Japantown was an area of San Luis Obispo on Higuera Street between South and French Streets, near the Pacific Coast Railway buildings that had a concentration of residences of and businesses run by Japanese and Japanese Americans.

Japantown was a commercial center developed by several individuals and families, including Y. Watanabe and the Eto and Tsutumi Eto families in the 1920s and 1930s. Between 1923 and 1928, Yoroku Watanabe built a residential and several commercial buildings in the area, and by 1925 opened Y & M Grocery, a wholesale fruit and vegetable grocery, at 198 Higuera Street.

The area grew to include two hotels, a barber shop, two groceries, and fish and meat market.By the 1930s the area was referred to as the "Nippon Tract." By 1935 the 1-block street running parallel to Higuera Street off South Street was named Eto Street possibly named for local leader Tameji Eto. The Pacific Hotel was one of the buildings located in the area.

Japantown was lost when Japanese-Americans were forcibly removed and imprisoned in concentration camps during World War II.  In February 1942, the city council voted to rename Eto Street to "Brook Street," proposed by Harry J. Dubin, an attorney who owned much of the land fronting the street.3,4,5

Many Black families settled in this area during World War II when Black servicemen were stationed nearby at segregated troops at Camp San Luis and nearby military areas. Records document that some Black families were living in the neighborhood before the war.

In 1992, the County Historical Society proposed to the city council to restore the Eto Street name. The Planning Commission "continued the matter indefinitely and referred it to the Human Relations Commission to work out a compromise solution" after hearing testimony from the members of the Eto family, as well as the St. Luke Missionary Baptist Church.2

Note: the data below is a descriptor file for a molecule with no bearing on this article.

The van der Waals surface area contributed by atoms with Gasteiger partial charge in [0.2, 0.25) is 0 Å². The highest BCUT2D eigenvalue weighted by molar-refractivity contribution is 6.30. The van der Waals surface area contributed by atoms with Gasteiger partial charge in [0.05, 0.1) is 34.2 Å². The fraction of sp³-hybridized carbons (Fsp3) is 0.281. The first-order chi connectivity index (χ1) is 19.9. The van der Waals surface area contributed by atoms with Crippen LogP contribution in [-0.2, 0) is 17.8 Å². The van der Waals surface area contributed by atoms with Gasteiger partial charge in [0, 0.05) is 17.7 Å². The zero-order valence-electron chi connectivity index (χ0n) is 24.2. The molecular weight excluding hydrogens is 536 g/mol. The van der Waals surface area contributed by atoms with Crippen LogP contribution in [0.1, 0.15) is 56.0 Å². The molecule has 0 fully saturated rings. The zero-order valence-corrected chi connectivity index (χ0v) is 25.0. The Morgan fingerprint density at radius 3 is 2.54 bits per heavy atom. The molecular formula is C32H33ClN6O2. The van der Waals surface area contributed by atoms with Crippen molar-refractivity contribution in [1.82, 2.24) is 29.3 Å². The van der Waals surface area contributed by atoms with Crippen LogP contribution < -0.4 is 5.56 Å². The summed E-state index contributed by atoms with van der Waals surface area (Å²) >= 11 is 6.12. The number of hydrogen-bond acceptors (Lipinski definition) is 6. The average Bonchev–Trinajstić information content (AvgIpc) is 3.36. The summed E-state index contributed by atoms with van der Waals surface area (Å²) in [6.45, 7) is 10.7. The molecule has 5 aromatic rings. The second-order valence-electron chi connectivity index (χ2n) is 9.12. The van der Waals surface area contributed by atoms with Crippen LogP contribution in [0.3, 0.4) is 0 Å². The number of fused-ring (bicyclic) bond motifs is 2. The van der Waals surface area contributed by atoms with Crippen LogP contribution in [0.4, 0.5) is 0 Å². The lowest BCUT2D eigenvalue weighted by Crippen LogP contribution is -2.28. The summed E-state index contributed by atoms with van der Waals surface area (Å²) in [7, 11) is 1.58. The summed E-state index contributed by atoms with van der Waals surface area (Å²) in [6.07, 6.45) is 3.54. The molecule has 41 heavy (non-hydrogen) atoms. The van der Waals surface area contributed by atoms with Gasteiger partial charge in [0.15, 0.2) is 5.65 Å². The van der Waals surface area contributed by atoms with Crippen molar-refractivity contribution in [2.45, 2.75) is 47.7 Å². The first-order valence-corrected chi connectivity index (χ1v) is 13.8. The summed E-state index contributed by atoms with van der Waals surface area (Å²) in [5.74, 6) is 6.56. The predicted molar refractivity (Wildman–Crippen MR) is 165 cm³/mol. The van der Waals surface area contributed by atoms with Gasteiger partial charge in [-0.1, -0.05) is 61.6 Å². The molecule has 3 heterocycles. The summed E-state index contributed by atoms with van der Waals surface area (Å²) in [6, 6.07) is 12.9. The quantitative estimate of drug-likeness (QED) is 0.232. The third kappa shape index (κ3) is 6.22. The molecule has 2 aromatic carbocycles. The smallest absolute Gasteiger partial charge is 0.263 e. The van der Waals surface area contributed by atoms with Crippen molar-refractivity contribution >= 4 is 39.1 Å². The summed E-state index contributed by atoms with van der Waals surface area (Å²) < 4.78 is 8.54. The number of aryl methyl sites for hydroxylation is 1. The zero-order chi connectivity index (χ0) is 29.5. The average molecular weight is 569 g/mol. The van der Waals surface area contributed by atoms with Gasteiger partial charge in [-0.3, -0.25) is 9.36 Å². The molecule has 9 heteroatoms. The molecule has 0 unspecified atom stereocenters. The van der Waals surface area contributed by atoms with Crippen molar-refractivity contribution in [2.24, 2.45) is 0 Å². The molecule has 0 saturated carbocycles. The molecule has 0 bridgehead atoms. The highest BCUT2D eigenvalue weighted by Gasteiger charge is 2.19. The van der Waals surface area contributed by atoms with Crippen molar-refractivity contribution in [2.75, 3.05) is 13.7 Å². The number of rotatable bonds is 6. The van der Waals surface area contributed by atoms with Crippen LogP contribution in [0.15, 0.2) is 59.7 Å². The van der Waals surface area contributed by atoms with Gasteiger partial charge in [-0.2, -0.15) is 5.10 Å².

Eto Park 

Eto Park, at 170 Brook Street, was dedicated on Thursday, May 9, 2002, in recognition of the early history of the site. In 2022 the site was rededicated.


A marker describes the "Nippon Tract" and its history

Eto Park was added to the historic Japantown area in 2002


See also:


1. San Luis Obispo's Japantown, Japantown Atlas

2. "Street name unchanged," San Luis Obispo Telegram-Tribune, March 12, 1992, pg. 5.

3. Ordinance No. 326 (New Series) An Ordinance changing the official name of Eto Street., San Luis Obispo Telegram-Tribune, February 28, 1942, pg 6.

4."City Sewer Plans are Revised" San Luis Obispo Telegram-Tribune, Februrary 25, 1942, pg. 1.

5. "Renaming of Eto Street Proposed," San Luis Obispo Telegram-Tribune, February 17, 1942, pg. 3.

6. San Luis Obispo Telegram Tribune, September 18, 1941, pg. 13.